Running Time: 88 mins
Rated: Rated M (strong coarse language, infrequent aggressive coarse language, adult themes)
Sleuth is a remake of Anthony Shaffer's play, Sleuth, and the film version directed by Joseph L Mankiewicz in 1972 with Laurence Olivier and Michael Caine. Michael Caine now takes on the Olivier role.
The film has been rewritten for the screen by playwright, Harold Pinter, using the basis of Anthony Shaffer's play, but introducing the dialogue so typical of Pinter himself and his plays like The Birthday Party, The Caretaker... But, whether it works well on screen rather than on stage? And how does Caine compare with Olivier and Law with Caine?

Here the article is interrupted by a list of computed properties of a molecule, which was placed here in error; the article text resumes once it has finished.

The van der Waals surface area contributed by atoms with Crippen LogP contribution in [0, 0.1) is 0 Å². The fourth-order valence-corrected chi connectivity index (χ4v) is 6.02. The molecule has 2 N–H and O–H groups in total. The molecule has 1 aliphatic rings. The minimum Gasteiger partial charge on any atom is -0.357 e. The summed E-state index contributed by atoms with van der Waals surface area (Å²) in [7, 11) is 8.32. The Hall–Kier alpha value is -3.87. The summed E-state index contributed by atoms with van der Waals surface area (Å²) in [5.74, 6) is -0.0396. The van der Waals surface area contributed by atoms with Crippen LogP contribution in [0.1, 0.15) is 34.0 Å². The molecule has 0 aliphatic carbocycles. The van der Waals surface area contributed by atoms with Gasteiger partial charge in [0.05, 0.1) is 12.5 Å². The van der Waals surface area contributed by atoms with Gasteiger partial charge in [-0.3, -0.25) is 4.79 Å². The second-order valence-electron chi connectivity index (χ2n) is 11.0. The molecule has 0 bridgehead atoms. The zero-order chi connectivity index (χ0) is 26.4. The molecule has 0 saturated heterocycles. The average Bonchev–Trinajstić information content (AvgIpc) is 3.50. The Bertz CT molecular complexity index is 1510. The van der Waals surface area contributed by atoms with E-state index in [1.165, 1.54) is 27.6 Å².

The film is set in a rather lavish modernistic mansion with very few scenes outside the house. The film focuses on a popular novel writer who is visited by a part-time actor who wants to persuade him to give his wife a divorce because the actor is living with her. The actor then plays a psychological and physical game with the visitor. In the second part of the film, the visitor assumes the disguise of a police inspector, and turns the tables on the novelist.
The film is interesting verbally, for its performances, for its sleight of hand with the performance by the actor. It has a rather sudden ending - something of a shock to the system.
Branagh has directed the thriller and mystery, Dead Again. He has followed in Laurence Olivier's footsteps by directing versions of Henry V, Hamlet, and performing as Iago in a screen version of Othello. He also directed versions of Much Ado About Nothing, Loves Labours Lost and As You Like It.
Paramount Out 6 March 2007
Fr Peter Malone MSC directs the film desk of SIGNIS: the World Association of Catholic Communicators, and is an associate of the Australian Catholic Office for Film & Broadcasting.